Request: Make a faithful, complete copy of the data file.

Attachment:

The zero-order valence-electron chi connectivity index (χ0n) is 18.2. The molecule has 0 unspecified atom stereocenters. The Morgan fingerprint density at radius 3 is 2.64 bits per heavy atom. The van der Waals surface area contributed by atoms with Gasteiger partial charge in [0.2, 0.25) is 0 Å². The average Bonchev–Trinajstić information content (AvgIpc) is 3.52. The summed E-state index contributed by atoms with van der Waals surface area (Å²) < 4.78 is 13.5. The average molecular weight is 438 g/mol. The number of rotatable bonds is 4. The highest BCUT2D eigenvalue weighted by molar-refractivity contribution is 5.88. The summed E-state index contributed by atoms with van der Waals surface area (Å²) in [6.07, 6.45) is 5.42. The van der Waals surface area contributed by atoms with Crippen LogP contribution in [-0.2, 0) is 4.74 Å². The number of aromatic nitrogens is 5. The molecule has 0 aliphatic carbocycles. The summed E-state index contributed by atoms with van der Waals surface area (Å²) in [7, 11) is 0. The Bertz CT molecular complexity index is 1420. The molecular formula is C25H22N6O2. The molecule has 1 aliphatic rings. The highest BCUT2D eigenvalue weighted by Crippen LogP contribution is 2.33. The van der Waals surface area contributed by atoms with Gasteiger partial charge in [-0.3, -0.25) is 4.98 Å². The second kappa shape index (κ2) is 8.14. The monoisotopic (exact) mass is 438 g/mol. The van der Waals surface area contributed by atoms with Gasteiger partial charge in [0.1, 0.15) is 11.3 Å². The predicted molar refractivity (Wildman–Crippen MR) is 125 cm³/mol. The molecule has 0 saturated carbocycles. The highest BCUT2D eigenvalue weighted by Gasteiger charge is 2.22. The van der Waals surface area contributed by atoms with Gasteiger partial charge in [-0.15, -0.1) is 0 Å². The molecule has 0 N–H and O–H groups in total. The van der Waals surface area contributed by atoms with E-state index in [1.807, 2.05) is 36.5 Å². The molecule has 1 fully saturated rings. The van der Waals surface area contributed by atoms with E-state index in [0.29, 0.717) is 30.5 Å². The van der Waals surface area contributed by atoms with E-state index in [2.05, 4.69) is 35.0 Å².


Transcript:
The zero-order valence-electron chi connectivity index (χ0n) is 18.2. The molecule has 0 unspecified atom stereocenters. The Morgan fingerprint density at radius 3 is 2.64 bits per heavy atom. The van der Waals surface area contributed by atoms with Gasteiger partial charge in [0.2, 0.25) is 0 Å². The average Bonchev–Trinajstić information content (AvgIpc) is 3.52. The summed E-state index contributed by atoms with van der Waals surface area (Å²) < 4.78 is 13.5. The average molecular weight is 438 g/mol. The number of rotatable bonds is 4. The highest BCUT2D eigenvalue weighted by molar-refractivity contribution is 5.88. The summed E-state index contributed by atoms with van der Waals surface area (Å²) in [6.07, 6.45) is 5.42. The van der Waals surface area contributed by atoms with Crippen LogP contribution in [-0.2, 0) is 4.74 Å². The number of aromatic nitrogens is 5. The molecule has 0 aliphatic carbocycles. The summed E-state index contributed by atoms with van der Waals surface area (Å²) in [7, 11) is 0. The Bertz CT molecular complexity index is 1420. The molecular formula is C25H22N6O2. The molecule has 1 aliphatic rings. The highest BCUT2D eigenvalue weighted by Crippen LogP contribution is 2.33. The van der Waals surface area contributed by atoms with Gasteiger partial charge in [-0.3, -0.25) is 4.98 Å². The second kappa shape index (κ2) is 8.14. The monoisotopic (exact) mass is 438 g/mol. The van der Waals surface area contributed by atoms with Gasteiger partial charge in [0.1, 0.15) is 11.3 Å². The predicted molar refractivity (Wildman–Crippen MR) is 125 cm³/mol. The molecule has 0 saturated carbocycles. The highest BCUT2D eigenvalue weighted by Gasteiger charge is 2.22. The van der Waals surface area contributed by atoms with Gasteiger partial charge in [-0.15, -0.1) is 0 Å². The molecule has 0 N–H and O–H groups in total. The van der Waals surface area contributed by atoms with E-state index in [1.807, 2.05) is 36.5 Å². The molecule has 1 fully saturated rings. The van der Waals surface area contributed by atoms with E-state index in [0.29, 0.717) is 30.5 Å². The van der Waals surface area contributed by atoms with E-state index in [2.05, 4.69) is 35.0 Å².